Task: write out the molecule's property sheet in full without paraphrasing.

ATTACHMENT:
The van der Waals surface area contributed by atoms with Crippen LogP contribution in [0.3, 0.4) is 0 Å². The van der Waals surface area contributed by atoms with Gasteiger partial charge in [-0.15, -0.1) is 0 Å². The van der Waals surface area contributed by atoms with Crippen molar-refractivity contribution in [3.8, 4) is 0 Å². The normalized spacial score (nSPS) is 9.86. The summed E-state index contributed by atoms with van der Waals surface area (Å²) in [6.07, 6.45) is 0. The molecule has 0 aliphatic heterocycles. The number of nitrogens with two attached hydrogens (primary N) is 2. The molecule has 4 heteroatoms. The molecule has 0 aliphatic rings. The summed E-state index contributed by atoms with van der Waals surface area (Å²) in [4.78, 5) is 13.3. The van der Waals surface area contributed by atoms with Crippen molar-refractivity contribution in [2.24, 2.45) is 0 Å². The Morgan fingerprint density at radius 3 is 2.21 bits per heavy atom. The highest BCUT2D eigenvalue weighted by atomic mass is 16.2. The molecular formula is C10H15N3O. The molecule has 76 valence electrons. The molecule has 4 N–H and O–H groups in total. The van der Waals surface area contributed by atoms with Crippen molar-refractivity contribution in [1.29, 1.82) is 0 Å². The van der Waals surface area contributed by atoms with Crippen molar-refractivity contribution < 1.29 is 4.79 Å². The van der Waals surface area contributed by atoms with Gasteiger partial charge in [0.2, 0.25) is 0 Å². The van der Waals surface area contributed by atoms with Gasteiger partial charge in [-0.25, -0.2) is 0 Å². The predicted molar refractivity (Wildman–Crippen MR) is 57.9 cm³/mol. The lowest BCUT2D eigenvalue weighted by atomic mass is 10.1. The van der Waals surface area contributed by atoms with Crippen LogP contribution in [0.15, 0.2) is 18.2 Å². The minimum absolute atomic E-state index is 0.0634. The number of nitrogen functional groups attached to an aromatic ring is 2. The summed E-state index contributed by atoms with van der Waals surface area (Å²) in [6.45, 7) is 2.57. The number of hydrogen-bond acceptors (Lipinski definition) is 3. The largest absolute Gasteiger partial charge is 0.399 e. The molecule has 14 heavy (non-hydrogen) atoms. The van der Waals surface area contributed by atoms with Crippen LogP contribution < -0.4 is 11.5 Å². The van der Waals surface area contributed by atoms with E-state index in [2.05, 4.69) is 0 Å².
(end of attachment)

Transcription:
The van der Waals surface area contributed by atoms with Crippen LogP contribution in [0.3, 0.4) is 0 Å². The van der Waals surface area contributed by atoms with Gasteiger partial charge in [-0.15, -0.1) is 0 Å². The van der Waals surface area contributed by atoms with Crippen molar-refractivity contribution in [3.8, 4) is 0 Å². The normalized spacial score (nSPS) is 9.86. The summed E-state index contributed by atoms with van der Waals surface area (Å²) in [6.07, 6.45) is 0. The molecule has 0 aliphatic heterocycles. The number of nitrogens with two attached hydrogens (primary N) is 2. The molecule has 4 heteroatoms. The molecule has 0 aliphatic rings. The summed E-state index contributed by atoms with van der Waals surface area (Å²) in [4.78, 5) is 13.3. The van der Waals surface area contributed by atoms with Crippen molar-refractivity contribution in [2.24, 2.45) is 0 Å². The Morgan fingerprint density at radius 3 is 2.21 bits per heavy atom. The highest BCUT2D eigenvalue weighted by atomic mass is 16.2. The molecular formula is C10H15N3O. The molecule has 76 valence electrons. The molecule has 4 N–H and O–H groups in total. The van der Waals surface area contributed by atoms with Crippen molar-refractivity contribution in [1.29, 1.82) is 0 Å². The van der Waals surface area contributed by atoms with Crippen molar-refractivity contribution < 1.29 is 4.79 Å². The van der Waals surface area contributed by atoms with Gasteiger partial charge in [0.2, 0.25) is 0 Å². The van der Waals surface area contributed by atoms with Gasteiger partial charge in [-0.25, -0.2) is 0 Å². The predicted molar refractivity (Wildman–Crippen MR) is 57.9 cm³/mol. The lowest BCUT2D eigenvalue weighted by atomic mass is 10.1. The van der Waals surface area contributed by atoms with Crippen LogP contribution in [0.15, 0.2) is 18.2 Å². The minimum absolute atomic E-state index is 0.0634. The number of nitrogen functional groups attached to an aromatic ring is 2. The summed E-state index contributed by atoms with van der Waals surface area (Å²) in [6.45, 7) is 2.57. The number of hydrogen-bond acceptors (Lipinski definition) is 3. The largest absolute Gasteiger partial charge is 0.399 e. The molecule has 14 heavy (non-hydrogen) atoms. The van der Waals surface area contributed by atoms with Crippen LogP contribution < -0.4 is 11.5 Å². The van der Waals surface area contributed by atoms with E-state index in [2.05, 4.69) is 0 Å².